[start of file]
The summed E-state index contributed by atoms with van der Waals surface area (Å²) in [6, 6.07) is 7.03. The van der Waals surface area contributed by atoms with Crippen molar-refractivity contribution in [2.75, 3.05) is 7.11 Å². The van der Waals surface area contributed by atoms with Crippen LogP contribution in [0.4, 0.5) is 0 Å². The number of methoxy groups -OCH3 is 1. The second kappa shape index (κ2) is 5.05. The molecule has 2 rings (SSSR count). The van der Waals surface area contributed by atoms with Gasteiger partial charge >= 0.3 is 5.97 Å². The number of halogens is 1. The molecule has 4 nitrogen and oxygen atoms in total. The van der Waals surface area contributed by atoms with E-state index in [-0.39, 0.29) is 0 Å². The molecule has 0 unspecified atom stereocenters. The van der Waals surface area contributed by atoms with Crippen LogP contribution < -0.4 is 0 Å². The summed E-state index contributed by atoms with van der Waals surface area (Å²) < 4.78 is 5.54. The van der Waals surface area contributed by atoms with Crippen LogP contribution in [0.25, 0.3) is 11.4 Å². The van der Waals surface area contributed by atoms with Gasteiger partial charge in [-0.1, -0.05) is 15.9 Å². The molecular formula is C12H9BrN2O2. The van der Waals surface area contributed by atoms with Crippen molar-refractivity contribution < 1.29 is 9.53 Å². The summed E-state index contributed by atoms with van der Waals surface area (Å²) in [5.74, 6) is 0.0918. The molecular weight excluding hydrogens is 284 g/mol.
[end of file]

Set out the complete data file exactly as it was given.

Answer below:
The summed E-state index contributed by atoms with van der Waals surface area (Å²) in [6, 6.07) is 7.03. The van der Waals surface area contributed by atoms with Crippen molar-refractivity contribution in [2.75, 3.05) is 7.11 Å². The van der Waals surface area contributed by atoms with Crippen LogP contribution in [0.4, 0.5) is 0 Å². The number of methoxy groups -OCH3 is 1. The second kappa shape index (κ2) is 5.05. The molecule has 2 rings (SSSR count). The van der Waals surface area contributed by atoms with Gasteiger partial charge >= 0.3 is 5.97 Å². The number of halogens is 1. The molecule has 4 nitrogen and oxygen atoms in total. The van der Waals surface area contributed by atoms with E-state index in [-0.39, 0.29) is 0 Å². The molecule has 0 unspecified atom stereocenters. The van der Waals surface area contributed by atoms with Crippen LogP contribution < -0.4 is 0 Å². The summed E-state index contributed by atoms with van der Waals surface area (Å²) < 4.78 is 5.54. The van der Waals surface area contributed by atoms with Crippen LogP contribution in [0.25, 0.3) is 11.4 Å². The van der Waals surface area contributed by atoms with Gasteiger partial charge in [-0.1, -0.05) is 15.9 Å². The molecular formula is C12H9BrN2O2. The van der Waals surface area contributed by atoms with Crippen molar-refractivity contribution < 1.29 is 9.53 Å². The summed E-state index contributed by atoms with van der Waals surface area (Å²) in [5.74, 6) is 0.0918. The molecular weight excluding hydrogens is 284 g/mol.